Bank of England wants more transparency for ‘non-banks’ after gilt turmoil

By Huw Jones

LONDON (Reuters) – Improving transparency of “non-banks” such as pension funds is a first step in applying lessons learned from the turmoil in Britain’s government bond market, Sarah said on Monday. Breeden, chief executive of the Bank of England.

The central bank had to intervene in UK bond markets in September after the £1.6 trillion liability driven investment (LDI) fund sector – used by pension funds to help secure future payments – struggled to meet collateral calls after the previous government’s tax cut plans triggered a market rout.

It shed light on the $200 trillion less regulated global “non-banking” sector, made up of pension funds, insurers and different types of investment funds, and spanning borders.

Breeden said LDI’s problems are reminiscent of the “systemic risks” posed by mismanaged leverage in the non-banking system where there is “too often” excessive risk-taking alongside poor management of leverage risk. liquidity.

“Transparency is an important first step. It enables the next necessary step to ensure that non-bank positions and interconnections with the rest of the financial system can be thoroughly tested and understood,” Breeden said during a event organized by ISDA, the body of the derivatives industry. and hedge fund industry body AIMA.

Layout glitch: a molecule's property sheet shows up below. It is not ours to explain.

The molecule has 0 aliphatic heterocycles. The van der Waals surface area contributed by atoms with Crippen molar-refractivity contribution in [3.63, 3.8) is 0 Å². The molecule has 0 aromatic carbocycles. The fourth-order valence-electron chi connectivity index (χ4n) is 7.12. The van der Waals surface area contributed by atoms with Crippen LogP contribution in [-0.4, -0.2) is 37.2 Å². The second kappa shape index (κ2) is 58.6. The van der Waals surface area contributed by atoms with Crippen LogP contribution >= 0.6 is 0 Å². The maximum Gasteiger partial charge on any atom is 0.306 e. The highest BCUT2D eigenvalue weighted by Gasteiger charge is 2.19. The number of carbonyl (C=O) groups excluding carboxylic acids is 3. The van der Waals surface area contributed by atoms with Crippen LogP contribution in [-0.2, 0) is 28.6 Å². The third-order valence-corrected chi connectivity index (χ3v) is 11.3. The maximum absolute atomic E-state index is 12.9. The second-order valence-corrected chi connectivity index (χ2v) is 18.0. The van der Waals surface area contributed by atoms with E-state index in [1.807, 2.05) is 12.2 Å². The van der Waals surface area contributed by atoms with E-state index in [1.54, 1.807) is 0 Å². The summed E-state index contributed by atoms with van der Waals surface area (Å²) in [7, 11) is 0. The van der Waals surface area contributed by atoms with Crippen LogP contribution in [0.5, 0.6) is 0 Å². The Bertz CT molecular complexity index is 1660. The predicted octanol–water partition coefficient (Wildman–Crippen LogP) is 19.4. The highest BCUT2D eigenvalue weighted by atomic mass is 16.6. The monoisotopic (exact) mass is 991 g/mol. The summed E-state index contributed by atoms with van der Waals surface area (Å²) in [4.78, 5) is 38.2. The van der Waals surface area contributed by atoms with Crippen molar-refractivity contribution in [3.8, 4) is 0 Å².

There have been many other examples of “systemic vulnerability” in non-banks, such as with money market funds and open-end funds when economies went into lockdown to fight COVID in March 2020, and the investment house Archegos failed in 2021, Breeden said.

In the case of Archegos, the individual counterparties had no view of the firm’s large and concentrated swap positions, and therefore banks and clearing houses need to have access to more information about their clients not banks to fully understand the risks, Breeden said.

“Let me be clear. The responsibility for building resilience in the non-banking system lies first and foremost with businesses themselves,” Breeden added.


Adequate liquidity buffers in nonbanks would significantly reduce the need for central bank intervention, and regulators will need to consider how best to ensure leverage is well managed, Breeden said.

This could include “general market-wide measures such as market regulations to ensure that excessive leverage is better controlled by market prices and margins,” she said.

Banks and non-banks also need to improve risk stress testing, she added.

Jiri Krol, global head of government affairs at AIMA, said there was a need to be smarter about measuring leverage, and a more holistic approach was needed from regulators. world, because it was “difficult to see the common thread”.

“We believe regulators need to get meaningful insights into financial stability monitoring and systemic risk management,” Krol said.

Toks Oyebode, executive director of regulatory affairs at JPMorgan bank, said the measures outlined by Breeden and other regulators, such as the margin, were timely.

A single country has limited influence over a global nonbank sector, but the G20 Financial Stability Board is due to report on nonbank vulnerabilities on Thursday and present international policy proposals.

“It will take time and effort. It’s really important that the FSB approaches this with vigor,” Breeden said.

(Reporting by Huw JonesEditing by Gareth Jones and Toby Chopra)

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